On July 31, 2017, CMS released the MECT 2.2 as an update to the MECT 2.1.1. As the recent changes continue to be analyzed, what will the impact be to current and future MMIS and E&E projects?

Check back here at BerryDunn Briefings in the coming weeks and we will help you sort it out.

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Check this: CMS checklists aren't just for MMIS anymore.

We all know them. In fact, you might be one of them — people who worry the words “go live” will lead to job loss (theirs). This feeling is not entirely irrational. When an organization is ready to go live from an existing legacy system to a new enterprise system, stress levels rise and doubts emerge: What can go wrong? How much time will be lost? Are we really ready for this?

We’re here to help. Here is a list of go-live essentials to help you mitigate stress and assess your readiness. While not all-encompassing, it’s a good place to start. Here’s what you need:

  1. A detailed project plan which specifies all of the implementation tasks
    A project plan is one of the most important parts of an implementation. A detailed plan that identifies all of the implementation tasks along with an assigned resource for each task is critical to success. The implementation vendor and the organization should develop this plan together to get buy-in from both teams.
  1. A completed system configuration
    New system configuration is one of the most time-consuming aspects of a technology implementation. If you don’t complete the implementation in a timely manner, it will impact your go-live date. Configure the new system based upon the best practices of the system — not how the existing system was — for timely implementation.
  1. External system interface identification
    While replacement of some external systems may be a goal of an implementation, there may be situations where external systems are not replaced or the organization has to send and/or receive data from external organizations. And while new systems have advanced interface technology capabilities, the external systems may not share these capabilities. Therefore it is imperative that you identify external system interfaces to avoid gaps in functionality.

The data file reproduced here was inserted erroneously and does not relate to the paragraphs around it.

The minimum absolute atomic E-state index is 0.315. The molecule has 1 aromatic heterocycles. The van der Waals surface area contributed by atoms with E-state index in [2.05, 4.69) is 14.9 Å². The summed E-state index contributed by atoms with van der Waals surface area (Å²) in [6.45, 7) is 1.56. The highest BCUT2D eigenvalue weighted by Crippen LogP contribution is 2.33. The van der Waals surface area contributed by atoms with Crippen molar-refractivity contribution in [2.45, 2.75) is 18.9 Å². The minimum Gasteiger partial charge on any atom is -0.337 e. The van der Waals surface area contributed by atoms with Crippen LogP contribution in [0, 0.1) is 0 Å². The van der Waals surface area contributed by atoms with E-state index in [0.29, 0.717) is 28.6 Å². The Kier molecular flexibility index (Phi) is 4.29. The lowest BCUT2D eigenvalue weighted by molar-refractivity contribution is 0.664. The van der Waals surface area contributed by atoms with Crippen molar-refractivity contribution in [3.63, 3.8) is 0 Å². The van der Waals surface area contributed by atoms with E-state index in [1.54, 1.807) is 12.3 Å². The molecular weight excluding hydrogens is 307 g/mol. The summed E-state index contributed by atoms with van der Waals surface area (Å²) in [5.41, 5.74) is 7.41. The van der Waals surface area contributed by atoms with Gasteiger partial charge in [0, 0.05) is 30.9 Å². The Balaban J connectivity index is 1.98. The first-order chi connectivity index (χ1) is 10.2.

1. Testing, testing, testing
    End-to-end testing or User Acceptance Testing (UAT) is often overlooked. It involves completing testing scenarios for each module to ensure appropriate system configuration. While the timing of UAT may vary, allow adequate time to identify solutions to issues that may result from UAT.
  1. Data conversion validation
    When you begin using a new system, it’s best to ensure you’re working with clean, up-to-date data. Identify data conversion tasks in the project plan and include multiple data conversion passes. You must also determine if the existing data is actually worth converting. When you complete the data conversion, check for accuracy.
  1. End user training
    You must train all end users to ensure proper utilization across the organization. Don’t underestimate the amount of time needed for end user training. It is also important to provide a feedback mechanism for end users to determine if the training was successful.
  1. A go-live cutover plan
    The overall project plan may indicate go-live as an activity. List specific activities to complete as part of go-live. You can build these tasks into the project plan or maintain them as a separate checklist to promote a smooth transition.
  1. Support structure
    Establish an internal support structure when preparing for go-live to help address issues that may arise. Most organizations take time to configure and test the system and provide training to end users prior to go-live. Questions will arise as part of this process — establish a process to track and address these questions.

Technology implementations can significantly impact your organization, and it’s common for stress levels to rise during the go-live process. But with the right assessment and preparation, you can lessen their impact and reduce staff stress. Our experienced, objective advisors work with public and private sector organizations across the country to oversee large enterprise projects from inception to successful completion. Please reach out to us to learn more about preparing for your next big project.

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Don't worry, just assess: Eight tips for reducing go-live stress